Anja-Silvia Goeing, in Renaissance Quarterly, Vol. 65, No. 3 (Fall 2012):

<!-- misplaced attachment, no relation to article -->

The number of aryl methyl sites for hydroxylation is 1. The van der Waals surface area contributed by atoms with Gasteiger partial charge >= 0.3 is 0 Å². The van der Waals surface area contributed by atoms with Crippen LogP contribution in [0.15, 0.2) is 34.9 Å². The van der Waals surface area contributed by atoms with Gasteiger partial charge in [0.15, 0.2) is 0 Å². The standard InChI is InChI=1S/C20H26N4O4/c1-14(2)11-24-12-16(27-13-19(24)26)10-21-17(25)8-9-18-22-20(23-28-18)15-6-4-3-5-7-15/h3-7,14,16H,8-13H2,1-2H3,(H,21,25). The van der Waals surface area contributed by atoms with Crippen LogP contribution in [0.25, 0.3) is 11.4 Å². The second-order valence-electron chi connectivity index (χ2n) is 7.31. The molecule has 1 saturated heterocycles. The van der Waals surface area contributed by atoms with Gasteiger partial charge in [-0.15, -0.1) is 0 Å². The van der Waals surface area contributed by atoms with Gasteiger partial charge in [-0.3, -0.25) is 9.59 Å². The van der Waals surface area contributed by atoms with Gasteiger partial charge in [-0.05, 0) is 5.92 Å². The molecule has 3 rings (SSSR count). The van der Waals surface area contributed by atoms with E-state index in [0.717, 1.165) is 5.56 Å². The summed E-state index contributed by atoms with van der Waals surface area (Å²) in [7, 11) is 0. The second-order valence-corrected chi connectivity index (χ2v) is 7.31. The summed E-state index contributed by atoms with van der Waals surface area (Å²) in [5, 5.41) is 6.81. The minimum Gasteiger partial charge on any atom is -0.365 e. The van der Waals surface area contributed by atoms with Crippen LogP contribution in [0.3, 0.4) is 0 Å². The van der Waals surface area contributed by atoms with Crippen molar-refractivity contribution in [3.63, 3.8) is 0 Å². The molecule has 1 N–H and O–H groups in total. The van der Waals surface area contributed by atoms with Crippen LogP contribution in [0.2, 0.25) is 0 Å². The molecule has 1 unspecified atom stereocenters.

'The strength of this book lies in the way it connects = well-known profiles to lesser-known figures, and in its discussion of those fields, including the visual arts, linguistics, and history, that had scarcely been defined among the artes liberales in the humanism of the fifteenth and sixteenth centuries. As this book shows, the significance of these disciplines for the academy grew immensely in the seventeenth and eighteenth centuries. The chapters examine the history of disciplines that today are regarded as separate and distinct. = The purpose of this book is to answer two questions: first, the question of what - what kind of organizing principles did academic knowledge deploy in different early modern settings?; and second, the question of how - how did academic knowledge in Europe come to be what it is in modern times? The authors' focus on the non-sciences is intended to fill a lack that the editors see when compared to the vast and existing literature written about the history of the sciences. The book is therefore most valuable to academics studying the history of European academic knowledge.'